In effect, virtually everyone who got a professional job downtown from 1998 on decided to live in the city and take the L to work.
That’s a remarkable development. Historically, metro Chicago’s wealthiest citizens and most of its civic leadership lived in the suburbs. Increasingly, they live in the city.
Changes are here to stay
Some take a bleak view of this, saying that, for the new generation of city-dwellers, city living is an expression of privilege — and a passing fancy: However much millennials might enjoy the bright lights, they’ll abandon the city for the suburbs once they start families.
I don’t think that’s true — it’s certainly less true than it used to be. There’s growing evidence many millennial city-dwellers — of all races and ethnicities — prefer to stay in the city if they can, notably the growing number who send their children to Chicago’s public schools.
That’s good because it means the city is stabilizing. The city’s historical pattern of neighborhood change — one racial or ethnic group arrives, only to be supplanted by another, sometimes poorer, sometimes not — has started to subside.
That can’t be said of the city as a whole. Much of the South Side — including some middle-income neighborhoods — is becoming impoverished, while gentrification elsewhere in the city is pushing low-income groups out.
But it is true in some places, in part because neighborhoods that have become affluent in recent times have stayed that way.
That wasn’t always true. In the late 19th century, the south lakefront was home to Chicago’s millionaires. A generation later, they’d cleared out.
In contrast, parts of Lincoln Park began to revitalize in the 1950s. It’s been an upscale place to live ever since.
The difference is that Lincoln Park experienced what might be called second-growth development: The neighborhood declined, then it came back. It gentrified. And the evidence is that gentrification lasts.
But it isn’t the only urban development pattern. A more instructive one can be seen in neighborhoods that remain strong in the face of difficulties without the benefit of a lot of money.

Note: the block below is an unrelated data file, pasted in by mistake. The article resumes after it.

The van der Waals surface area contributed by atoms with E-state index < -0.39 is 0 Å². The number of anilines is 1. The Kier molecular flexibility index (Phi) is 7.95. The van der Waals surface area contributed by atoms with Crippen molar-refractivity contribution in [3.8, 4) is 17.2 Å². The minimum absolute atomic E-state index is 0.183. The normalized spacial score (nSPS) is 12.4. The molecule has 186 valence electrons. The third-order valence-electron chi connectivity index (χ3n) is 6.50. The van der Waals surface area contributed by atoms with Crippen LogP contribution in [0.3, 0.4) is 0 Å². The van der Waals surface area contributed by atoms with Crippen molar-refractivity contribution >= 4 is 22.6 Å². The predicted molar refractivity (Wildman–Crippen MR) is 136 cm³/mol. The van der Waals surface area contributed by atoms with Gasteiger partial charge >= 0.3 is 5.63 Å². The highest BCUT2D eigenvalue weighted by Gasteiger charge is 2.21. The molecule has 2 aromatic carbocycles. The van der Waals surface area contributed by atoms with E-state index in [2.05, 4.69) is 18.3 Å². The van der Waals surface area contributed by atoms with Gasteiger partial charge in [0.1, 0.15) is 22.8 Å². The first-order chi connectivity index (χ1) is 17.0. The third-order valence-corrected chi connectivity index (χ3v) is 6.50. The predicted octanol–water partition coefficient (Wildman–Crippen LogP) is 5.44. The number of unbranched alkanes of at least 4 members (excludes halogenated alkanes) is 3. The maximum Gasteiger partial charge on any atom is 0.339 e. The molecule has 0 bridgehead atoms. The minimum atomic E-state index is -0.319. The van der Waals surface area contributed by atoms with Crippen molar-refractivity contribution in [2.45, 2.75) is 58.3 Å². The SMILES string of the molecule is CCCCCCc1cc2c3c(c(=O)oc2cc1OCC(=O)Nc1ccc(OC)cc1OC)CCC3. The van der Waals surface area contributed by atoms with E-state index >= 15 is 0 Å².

Like the far north lakefront neighborhoods of Edgewater and Rogers Park. Both have had challenges and still do. But they’ve shown impressive resilience.
For the most part, those who live in these neighborhoods aren’t wealthy. But a critical fraction has decided: This is where we want to be. And they’ve invested the time and resources a community needs to thrive long-term.
What characterizes city people isn’t money (though it helps). It’s a commitment to city life.
That’s important because city living isn’t to everyone’s taste. A Gallup Poll last year found that 12% of those responding wanted to live in a big city, while 20% actually do. That indicates a greater dissatisfaction than is true of Americans living anywhere else. In contrast, 21% said they wanted to live in a suburb of a big city, and 19% do.
Better for many, not for all
A city whose residents would mostly rather live somewhere else is inherently fragile. Many big Rust Belt cities held no longterm attraction and emptied out.
Chicago is past that point. For many now, the attractions of city living outweigh the drawbacks.
But not for all. In some neighborhoods, conditions are so dire that people who might otherwise be happy to remain would do anything to get out. Others in good neighborhoods would rather stay but can no longer afford to.
Finding the resources to solve such problems will take sustained growth, which will require tough decisions and timely investment.
In 1980, it wasn’t obvious we’d have it in us to tackle these issues. The experience of the past four decades suggests we do.
This is the third column in the series City at the Crossroads by journalist Ed Zotti, looking at trends affecting Chicago and critical choices the city faces.